We kicked off Fall Wine School @ San Francisco Wine Center with our Introduction to Wine class, led by wine writer Jordan Mackay.  This class provides an overview of the top wine-making grapes and where they are grown around the world, from the classic regions to the up-and-coming. We discussed how soil and climate have dictated which grapes grow best in the classic regions and how other countries have adopted their own style of these wines, and we noted how blending and labeling vary by country.  In Europe, the location of the grapes is most important, so most wines are labeled by the vineyard or the region, not the grape. Outside of Europe, wines tend to be labeled with the dominant varietal in the wine, though a particular vineyard may also be named. California was largely responsible for varietal labeling as a marketing tactic when American wine-making was starting to gain traction in the 1960s.

Students enjoyed describing the wines in the glass and learning what potential foods might go with them, a nice preview to a future wine and food pairing class. Join us for Wine School this season!

Wine list:

1. Hunters Marlborough Sauvignon Blanc 2012– New Zealand ($18)

2. Pascal Clement Bourgogne Chardonnay 2013 – Burgundy, France ($25)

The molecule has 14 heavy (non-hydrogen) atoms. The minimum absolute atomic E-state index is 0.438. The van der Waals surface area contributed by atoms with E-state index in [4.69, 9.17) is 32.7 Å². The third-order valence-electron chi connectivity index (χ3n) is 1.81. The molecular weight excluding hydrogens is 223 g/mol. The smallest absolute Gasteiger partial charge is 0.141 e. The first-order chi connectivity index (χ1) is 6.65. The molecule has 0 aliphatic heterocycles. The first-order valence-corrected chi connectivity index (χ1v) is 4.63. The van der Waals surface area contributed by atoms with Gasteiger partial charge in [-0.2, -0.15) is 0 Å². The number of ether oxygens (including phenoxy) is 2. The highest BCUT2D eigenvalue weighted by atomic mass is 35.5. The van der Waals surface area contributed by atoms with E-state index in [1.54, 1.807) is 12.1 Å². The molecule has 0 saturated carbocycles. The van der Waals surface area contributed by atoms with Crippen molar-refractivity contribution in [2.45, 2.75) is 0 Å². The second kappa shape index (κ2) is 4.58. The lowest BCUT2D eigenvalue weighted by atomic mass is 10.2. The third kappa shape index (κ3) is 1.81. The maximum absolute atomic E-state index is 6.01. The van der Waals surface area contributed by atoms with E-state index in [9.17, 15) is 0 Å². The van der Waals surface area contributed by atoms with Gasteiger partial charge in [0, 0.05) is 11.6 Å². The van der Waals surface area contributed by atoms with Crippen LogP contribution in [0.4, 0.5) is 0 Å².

3. Ansgar Clusserath Steinreich Riesling Trocken 2010 – Mosel Valley, GER ($35)

4. La Bête Croft Vineyard Willamette Valley Pinot Noir 2007 –Oregon ($30)

5. Ruffino Chianti Classico Riserva Ducale 2007– Tuscany, Italy ($25)

6. Plantagenet Omrah Shiraz 2007 – Western Australia ($20)

7. Bodega Jean-Louis Raffy Tupungato Valley Malbec Réserve 2010 – Mendoza, ARG ($25)

8. Chateau Puy-Blanquet Saint-Émilion Grand Cru 2008 – Bordeaux, France ($25)


— Melanie Solomon

Introduction to Wine: Tasting and Describing with Jordan Mackay – January 27

Tuesday, February 3rd, 2015

We kicked off the new session at the Wine School @ San Francisco Wine Center in style with our ever-popular Intro Class, Tasting and Describing. James Beard Award-winning wine author Jordan Mackay led a record sized Intro class of 24 guests through a blind tasting of popular varietals in classic styles made around the wine world. From color, aromas and flavors to acidity, tannin and alcohol, this class serves as an important foundation in recognizing the attributes of wine and pinpointing them to certain grapes and countries. As guests focused in on training their senses like professional sommeliers, Jordan also dropped a heavy dose of knowledge on them from the basics of winemaking to a summary of the most important wine growing regions of the world.

For the white wines, a New Zealand Sauvignon Blanc displayed the bright, zesty, citrus flavors typical of this wine; a Chardonnay from Chablis showed the crisp apple, blazing minerality and subtle creaminess of this grape’s motherland; a German Riesling added a little touch of mid-palate sweetness to the flight.